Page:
A New Sound in Hebrew Poetry: Poetics, Politics, Accent by Miryam Segal

By Miryam Segal

With scrupulous cognizance to landmark poetic texts and to academic and serious discourse in early 20th-century Palestine, Miryam Segal lines the emergence of a brand new accessory to switch the Ashkenazic or ecu Hebrew accessory in which just about all smooth Hebrew poetry have been composed until eventually the Twenties. Segal takes into consideration the extensive ancient, ideological, and political context of this shift, together with the development of a countrywide language, tradition, and literary canon; the the most important function of colleges; the effect of Zionism; and the best position performed via girls poets in introducing the recent accessory. This meticulous and complicated but readable examine presents superb new insights into the emergence of recent Hebrew poetry and the revival of the Hebrew language within the Land of Israel.

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Extra info for A New Sound in Hebrew Poetry: Poetics, Politics, Accent (Jewish Literature and Culture)

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Although Ashkenazic Hebrew was dominant in Jewish ritual life, the Hebrew classes in Russia were sometimes taught in their version of a Sephardic accent. This was the case in Bi¿ovski’s education. At the other end of the spectrum were poets who had begun their careers either late in the nineteenth or early in the twentieth century in an Ashkens nazic accent and switched in the 1920s. 45 By the 1930s Ashks kenazic poetry was the exception rather than the rule. 49 The appearance of folk songs in the new accent was a literary phenomenon similar to the publication of new-accent poems for children and poems by women.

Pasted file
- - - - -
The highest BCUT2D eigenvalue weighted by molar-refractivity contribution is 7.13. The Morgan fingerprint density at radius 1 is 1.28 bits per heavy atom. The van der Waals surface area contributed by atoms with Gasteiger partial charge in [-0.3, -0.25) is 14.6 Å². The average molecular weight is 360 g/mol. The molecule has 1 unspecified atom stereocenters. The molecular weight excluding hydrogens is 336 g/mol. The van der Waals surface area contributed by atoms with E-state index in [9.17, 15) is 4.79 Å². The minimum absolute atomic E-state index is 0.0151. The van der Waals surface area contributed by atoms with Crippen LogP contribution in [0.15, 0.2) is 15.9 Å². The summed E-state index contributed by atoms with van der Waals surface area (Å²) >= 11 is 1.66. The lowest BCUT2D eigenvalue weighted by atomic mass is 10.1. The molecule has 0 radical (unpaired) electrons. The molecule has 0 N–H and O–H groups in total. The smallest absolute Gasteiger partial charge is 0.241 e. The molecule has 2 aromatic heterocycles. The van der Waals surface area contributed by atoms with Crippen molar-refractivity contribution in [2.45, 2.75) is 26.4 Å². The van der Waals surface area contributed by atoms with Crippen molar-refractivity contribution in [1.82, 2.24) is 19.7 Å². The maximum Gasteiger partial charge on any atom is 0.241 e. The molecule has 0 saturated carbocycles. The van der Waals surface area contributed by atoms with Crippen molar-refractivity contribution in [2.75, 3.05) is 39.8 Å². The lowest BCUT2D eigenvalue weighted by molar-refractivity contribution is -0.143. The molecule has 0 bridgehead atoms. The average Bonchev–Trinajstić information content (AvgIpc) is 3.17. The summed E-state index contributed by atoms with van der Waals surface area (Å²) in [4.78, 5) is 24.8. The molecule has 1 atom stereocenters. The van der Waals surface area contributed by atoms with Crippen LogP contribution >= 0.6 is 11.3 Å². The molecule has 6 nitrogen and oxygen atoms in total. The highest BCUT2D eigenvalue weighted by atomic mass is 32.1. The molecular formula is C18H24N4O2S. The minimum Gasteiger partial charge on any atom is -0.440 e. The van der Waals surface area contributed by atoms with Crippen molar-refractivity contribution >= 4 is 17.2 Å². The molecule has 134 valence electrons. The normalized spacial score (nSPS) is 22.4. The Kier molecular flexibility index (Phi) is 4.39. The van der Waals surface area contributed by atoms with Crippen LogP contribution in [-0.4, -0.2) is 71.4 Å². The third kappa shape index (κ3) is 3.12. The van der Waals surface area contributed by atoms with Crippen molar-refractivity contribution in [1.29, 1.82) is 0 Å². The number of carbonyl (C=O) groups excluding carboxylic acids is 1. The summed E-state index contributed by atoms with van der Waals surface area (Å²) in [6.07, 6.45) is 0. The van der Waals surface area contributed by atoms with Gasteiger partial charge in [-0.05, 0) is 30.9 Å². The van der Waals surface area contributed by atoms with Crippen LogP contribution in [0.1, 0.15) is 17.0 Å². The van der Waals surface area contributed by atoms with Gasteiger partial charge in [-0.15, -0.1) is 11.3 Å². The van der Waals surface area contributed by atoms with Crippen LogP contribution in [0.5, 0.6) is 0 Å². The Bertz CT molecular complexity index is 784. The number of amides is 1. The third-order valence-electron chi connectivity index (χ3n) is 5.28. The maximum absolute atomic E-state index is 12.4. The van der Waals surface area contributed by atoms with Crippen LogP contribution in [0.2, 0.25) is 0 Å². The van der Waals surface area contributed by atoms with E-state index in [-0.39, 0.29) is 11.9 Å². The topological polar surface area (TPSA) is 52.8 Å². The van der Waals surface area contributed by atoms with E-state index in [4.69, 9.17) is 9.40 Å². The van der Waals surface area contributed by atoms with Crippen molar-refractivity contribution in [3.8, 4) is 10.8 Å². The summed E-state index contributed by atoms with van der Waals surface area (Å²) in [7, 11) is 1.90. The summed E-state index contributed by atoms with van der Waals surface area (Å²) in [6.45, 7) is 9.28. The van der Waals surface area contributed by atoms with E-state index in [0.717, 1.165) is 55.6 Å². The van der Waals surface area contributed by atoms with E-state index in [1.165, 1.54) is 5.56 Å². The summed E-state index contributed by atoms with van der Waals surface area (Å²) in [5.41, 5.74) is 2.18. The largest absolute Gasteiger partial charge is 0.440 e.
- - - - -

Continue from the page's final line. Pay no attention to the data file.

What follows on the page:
By adopting Hebrew as the language of insk struction, schools also blurred the line between Jewish and general studies. In Azaryahu’s history, this loss of differentiation between particular and general knowledge is itself the second defining trait of the Hebrew school in Palestine: This innovation [of instituting Hebrew as the language of instruction] is what facilitated the change in instruction, particularly in the early school years, from the study of words to the study of issues, and is what made it more natural, substantial, and deep.

They therefore beg several central questions: What mechanisms made one accent predominate over the others? How and why did the new accent become the standard for Hebrew speech in Palestine? What about the relationship between poetic and spoken Hebrew in Palestine determined that the former would mimic the latter? How was it that the tides seem to have turned toward new-accent poetry in Palestine precisely during the period of a great influx of Ashkenazic-accented talent? Hebrew as the Language of Instruction, Hebrew as Universal Knowledge The synthesis of a national language and literature is not unique to Hebk brew.

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